Located on an ancient lakebed in a remote region of northern Kenya, the Turkana Basin is a fossil-rich area where paleoanthropologists have made many important discoveries about human ancestors.
Since 2006, the Turkana Basin Institute—a partnership between the State University of New York at Stony Brook, the National Museums of Kenya, and the United States International University in Nairobi, Kenya—has greatly assisted researchers traveling to the area. The institute provides scientists with two research facilities, on the east and west sides of Lake Turkana. These stations provide accommodations, laboratories, food, fossil-preparation facilities, and communications equipment.
Today, scientists representing disciplines from anthropology to zoology conduct a wide variety of projects using the facilities of the Turkana Basin Institute (TBI).
Scott Bjelland, TBI's director of communications, says the Koobi Fora Research Project, which began back in 1968 (before TBI was established), is one of the institute's largest ongoing research efforts. Famed paleontologist Richard Leakey, now the chair of TBI's board of trustees, led the first expedition to Koobi Fora, an area along the eastern shore of Lake Turkana, in 1968. Since then, hundreds of hominid fossils have been discovered in the region.
"The Koobi Fora Research Project has been, along with the various scientists and researchers associated with the project over the years, responsible for much, but certainly not all, of the important fossil evidence for human evolution that has been recovered from the Turkana Basin," Bjelland says.
The Koobi Fora Research Project studies fossils that are millions of years old. Not all projects reach quite that far back in history.
The Later Prehistory of West Turkana Project, led by TBI research associate John Shea and Stony Brook's Elisabeth Hildebrand, is studying human behavioral changes that occurred in the Turkana Basin around 4,000 years ago.
"We are trying to find out what happened when these food producers—these pastoralists—bumped into the last of the African hunter-gatherers in that part of the world," Shea says. "Did they get along? Did they trade? Did they fight? What were the social processes?"
This summer, Shea's team will be based out of TBI's west Turkana camp, where they will excavate the area around Namoratunga, a collection of basalt pillars erected around 4,000 years ago.
If Shea's project is more modern than the Koobi Fora Research Project, the Island Africa Project is even more ancient.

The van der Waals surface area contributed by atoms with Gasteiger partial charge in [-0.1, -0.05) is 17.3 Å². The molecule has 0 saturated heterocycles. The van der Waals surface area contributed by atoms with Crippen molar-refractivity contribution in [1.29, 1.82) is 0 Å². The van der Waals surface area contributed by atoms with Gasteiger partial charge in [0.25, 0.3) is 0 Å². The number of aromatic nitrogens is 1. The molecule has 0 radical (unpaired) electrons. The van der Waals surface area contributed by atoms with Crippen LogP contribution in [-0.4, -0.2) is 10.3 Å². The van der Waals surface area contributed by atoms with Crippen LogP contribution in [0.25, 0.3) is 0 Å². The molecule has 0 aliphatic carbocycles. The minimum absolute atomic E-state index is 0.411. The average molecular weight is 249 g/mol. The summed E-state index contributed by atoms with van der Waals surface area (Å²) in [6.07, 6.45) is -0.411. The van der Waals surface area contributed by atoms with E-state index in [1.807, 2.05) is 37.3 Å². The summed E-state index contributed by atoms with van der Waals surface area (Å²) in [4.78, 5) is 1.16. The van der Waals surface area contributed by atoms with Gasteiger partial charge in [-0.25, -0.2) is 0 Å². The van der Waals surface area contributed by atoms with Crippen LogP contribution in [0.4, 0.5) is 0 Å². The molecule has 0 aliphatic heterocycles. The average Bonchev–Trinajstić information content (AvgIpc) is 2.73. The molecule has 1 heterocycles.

"It's a consortium of American and African vertebrate paleontologists and geologists who are trying to understand these very significant evolutionary events of the Late Cretaceous and beginning of the Tertiary," Bjelland says.
These are just a few of the many research projects affiliated with the Turkana Basin Institute. Bjelland notes that other groups use the facilities to conduct botany, agriculture, aquaculture, linguistic, and cultural anthropology research.
"It's [also] an excellent place to study the effects of climate change," Bjelland says.
Transportation and Exploration
One of the biggest assets of the Turkana Basin Institute is how the organization makes it easier for scientists to get from Nairobi, Kenya's capital and largest city, to the remote Turkana Basin. TBI has small airstrips at each facility and a small service plane to transport people and supplies.
"It took us four days of hard driving to get from Nairobi and another day of packing [before TBI]," Shea says. "So basically a week to get from the ground in Nairobi to on the ground and operational in Turkana in the 1980s. An entire week! Last year, we could get from Nairobi to our base camp and be in the field in about six hours, including flight time."
The accommodations have improved, too. "Nowadays, when we go up there, we can stay in the facility," Shea says. "There are beds and cooks. We don't have to drag a cook with us up from Nairobi. There is a cooking staff at camp. If something breaks, they will fix it. If we need to store gear there, we can put them in lockers. We don’t have to haul everything back and forth to Nairobi. It has just made a world of difference. It’s much easier to do research up there."
The Sky is the Limit
Shea believes that TBI's focus will expand in the future.
"Right now, I think it's mainly perceived as a scientific base for paleontology and archaeology," he says. "What I think will happen is that its scientific mandate will grow. People will realize that there are studies that can be done of soil, studies that can be done of insects, studies that can be done of any number of subjects out there."
Bjelland says the Turkana Basin Institute is enthusiastic about this expanded scientific mandate.
"We want to encourage anyone who wants to do research in the region to get in contact with us, and we want to be able to facilitate it," he says. "The sky is really the limit as far as what we can do there now that we have research facilities in place."